Until the invasion of the Dutch Republic by French troops, in 1672, the Dutch Republic had been a prosperous nation. But it was suddenly severely impoverished. During five years or so, members of the middle-class could not purchase art and, by extension, artists could not sell their art, not to mention that Vermeer worked slowly and used expensive pigments (lapis lazuli, ultramarine, cornflower blue, etc). When he died, in 1675, aged 43, probably of meningitis or encephalitis, then called “frenzy,” Vermeer left behind eleven children and debts to pay. Furthermore, he would be forgotten until rediscovered in the nineteenth century by Gustav Friedrich Waagen and Théophile Thoré-Bürger.
So let this be our introduction to “genre” painting. The Vermeer paintings shown above are interiors and it could well be that focussing on life indoors or in courtyards is the chief characteristic of “genre” painting. Furthermore, we had the privilege of seeing some of the most beloved “genre” pieces in European history.
I must close. So, at this point, let the paintings speak for themselves.
It was not an easy week for this author. If there is any way to avoid bunions, use it. The only possible cause I can think of, in my case, is being made to look feminine by wearing shoes that had high heels and a pointed front. However, the cause could be genetic. At any rate, try to avoid the surgery. Your doctor will supply you with morphine and codeine, but if you kill the pain entirely, you may not notice that there is infection.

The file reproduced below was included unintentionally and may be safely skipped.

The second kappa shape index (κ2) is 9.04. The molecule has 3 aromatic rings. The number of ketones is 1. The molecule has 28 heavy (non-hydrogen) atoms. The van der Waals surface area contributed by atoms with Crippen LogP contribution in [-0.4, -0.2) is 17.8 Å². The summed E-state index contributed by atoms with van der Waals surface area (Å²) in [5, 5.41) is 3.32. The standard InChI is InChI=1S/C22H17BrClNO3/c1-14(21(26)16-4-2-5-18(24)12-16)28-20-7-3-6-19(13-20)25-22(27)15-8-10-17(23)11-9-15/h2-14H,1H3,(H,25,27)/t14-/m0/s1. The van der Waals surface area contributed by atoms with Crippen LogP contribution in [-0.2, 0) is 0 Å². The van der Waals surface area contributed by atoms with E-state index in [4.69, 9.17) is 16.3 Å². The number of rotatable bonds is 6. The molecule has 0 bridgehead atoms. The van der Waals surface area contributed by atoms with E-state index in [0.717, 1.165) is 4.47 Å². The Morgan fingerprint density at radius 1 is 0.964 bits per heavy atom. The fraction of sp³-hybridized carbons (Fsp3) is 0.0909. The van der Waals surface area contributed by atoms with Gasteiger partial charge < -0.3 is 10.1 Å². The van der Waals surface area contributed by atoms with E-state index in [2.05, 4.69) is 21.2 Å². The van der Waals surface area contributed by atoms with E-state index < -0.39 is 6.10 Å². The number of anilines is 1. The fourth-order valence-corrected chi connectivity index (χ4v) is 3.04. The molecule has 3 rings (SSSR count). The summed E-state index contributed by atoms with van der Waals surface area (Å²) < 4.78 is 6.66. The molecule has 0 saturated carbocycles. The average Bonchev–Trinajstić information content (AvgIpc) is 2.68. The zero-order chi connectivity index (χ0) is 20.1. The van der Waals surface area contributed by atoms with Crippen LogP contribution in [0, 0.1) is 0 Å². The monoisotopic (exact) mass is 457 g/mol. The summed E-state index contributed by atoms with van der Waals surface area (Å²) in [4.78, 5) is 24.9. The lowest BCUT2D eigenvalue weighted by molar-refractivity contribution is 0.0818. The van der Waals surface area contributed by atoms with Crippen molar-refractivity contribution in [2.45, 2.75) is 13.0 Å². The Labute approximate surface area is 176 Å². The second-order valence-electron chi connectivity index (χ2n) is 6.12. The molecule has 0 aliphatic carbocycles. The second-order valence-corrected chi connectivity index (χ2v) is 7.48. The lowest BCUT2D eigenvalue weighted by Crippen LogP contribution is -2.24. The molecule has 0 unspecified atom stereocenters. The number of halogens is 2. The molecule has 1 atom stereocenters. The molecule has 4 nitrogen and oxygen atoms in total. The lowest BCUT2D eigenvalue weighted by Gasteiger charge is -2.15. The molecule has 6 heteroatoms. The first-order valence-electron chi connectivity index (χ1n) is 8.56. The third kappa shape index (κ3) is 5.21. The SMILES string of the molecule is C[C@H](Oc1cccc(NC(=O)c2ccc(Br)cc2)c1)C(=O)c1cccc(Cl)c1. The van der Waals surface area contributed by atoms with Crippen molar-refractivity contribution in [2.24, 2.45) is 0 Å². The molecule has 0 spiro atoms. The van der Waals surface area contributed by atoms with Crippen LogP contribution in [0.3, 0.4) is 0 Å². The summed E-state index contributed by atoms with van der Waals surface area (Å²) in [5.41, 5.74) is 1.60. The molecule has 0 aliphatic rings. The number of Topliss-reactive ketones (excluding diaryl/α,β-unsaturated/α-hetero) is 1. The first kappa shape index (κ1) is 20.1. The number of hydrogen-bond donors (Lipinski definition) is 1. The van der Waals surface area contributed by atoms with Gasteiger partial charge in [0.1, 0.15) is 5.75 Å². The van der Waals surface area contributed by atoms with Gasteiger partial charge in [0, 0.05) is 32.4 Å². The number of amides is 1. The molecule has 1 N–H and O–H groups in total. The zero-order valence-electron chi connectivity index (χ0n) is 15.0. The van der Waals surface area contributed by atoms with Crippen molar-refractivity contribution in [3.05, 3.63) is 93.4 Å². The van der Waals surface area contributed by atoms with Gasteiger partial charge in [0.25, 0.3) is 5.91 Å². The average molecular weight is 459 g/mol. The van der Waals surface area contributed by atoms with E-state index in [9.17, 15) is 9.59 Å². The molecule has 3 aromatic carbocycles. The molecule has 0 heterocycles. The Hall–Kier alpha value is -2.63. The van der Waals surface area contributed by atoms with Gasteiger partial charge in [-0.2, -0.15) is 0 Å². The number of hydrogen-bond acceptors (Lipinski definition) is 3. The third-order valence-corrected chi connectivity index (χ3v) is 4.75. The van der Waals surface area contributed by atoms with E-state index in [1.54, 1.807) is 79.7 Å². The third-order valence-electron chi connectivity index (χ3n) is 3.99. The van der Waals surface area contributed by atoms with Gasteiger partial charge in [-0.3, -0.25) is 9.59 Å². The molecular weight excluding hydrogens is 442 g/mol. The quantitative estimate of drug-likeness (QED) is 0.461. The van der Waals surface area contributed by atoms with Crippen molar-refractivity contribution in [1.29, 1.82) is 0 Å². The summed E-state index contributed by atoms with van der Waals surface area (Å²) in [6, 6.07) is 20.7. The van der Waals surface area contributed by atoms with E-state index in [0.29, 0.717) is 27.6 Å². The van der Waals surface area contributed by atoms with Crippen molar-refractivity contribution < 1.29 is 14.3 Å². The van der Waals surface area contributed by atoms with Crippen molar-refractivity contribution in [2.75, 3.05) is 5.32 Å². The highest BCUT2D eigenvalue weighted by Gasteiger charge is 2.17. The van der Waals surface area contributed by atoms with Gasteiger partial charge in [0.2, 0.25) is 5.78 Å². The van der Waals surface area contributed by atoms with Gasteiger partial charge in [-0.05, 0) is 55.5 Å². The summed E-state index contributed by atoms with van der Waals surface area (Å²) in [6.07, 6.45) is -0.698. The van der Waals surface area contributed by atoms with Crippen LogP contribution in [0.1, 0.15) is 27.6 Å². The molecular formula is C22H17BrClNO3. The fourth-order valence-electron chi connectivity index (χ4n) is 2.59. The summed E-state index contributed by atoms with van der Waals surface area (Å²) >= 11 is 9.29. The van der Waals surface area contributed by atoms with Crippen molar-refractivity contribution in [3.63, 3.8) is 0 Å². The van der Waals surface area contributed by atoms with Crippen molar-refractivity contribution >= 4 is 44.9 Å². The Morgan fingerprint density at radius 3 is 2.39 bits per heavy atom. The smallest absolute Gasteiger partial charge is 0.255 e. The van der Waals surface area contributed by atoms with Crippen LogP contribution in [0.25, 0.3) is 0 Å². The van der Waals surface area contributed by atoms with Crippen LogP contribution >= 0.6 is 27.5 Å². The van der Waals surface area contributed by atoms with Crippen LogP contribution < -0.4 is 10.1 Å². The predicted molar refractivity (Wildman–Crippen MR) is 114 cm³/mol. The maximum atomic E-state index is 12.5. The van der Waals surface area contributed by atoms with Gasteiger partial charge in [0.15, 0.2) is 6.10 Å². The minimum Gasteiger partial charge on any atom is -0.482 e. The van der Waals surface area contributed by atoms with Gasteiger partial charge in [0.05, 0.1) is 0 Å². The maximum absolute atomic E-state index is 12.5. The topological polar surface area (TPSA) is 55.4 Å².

The week was otherwise rather pleasant and informative. We saw that:
We noted that there was “legitimate” piracy. These legitimate pirates were called privateers and made a fortune on their own, but they were also in the service of the Crown: Elizabeth the first’s England. Although they were privateers in England, they were pirates in the eyes of the enemy du jour, Spain.
Furthermore, we have associated the rise of capitalism with explorations. I did not know about the Muscovy Trading Company. But as a Canadian, I was familiar with the Hudson’s Bay Company.
We saw that still-life painting in the seventeenth-century Netherlands were Vanitas. They reminded human beings of their mortality.
I nearly forgot the unfortunate dodo. Savery made paintings of the now extinct dodo.
Hendrick Avercamp: Winter and Playing Golf on Ice
And now that winter is here, we are being introduced to Hendrick Avercamp, a seventeenth-century Dutch artist who painted many lovely winter scenes. Thanks to the internet, we can see that in the Netherlands of the seventeenth century, people played golf on ice wearing skates and looked very much as though they were playing hockey. Moreover, in the Netherlands one could commute quickly by skating down frozen waterways. As well, notice the shape of the roofs.
(click on picture to enlarge)
Winter Landscape with Skaters, by Hendrick Avercamp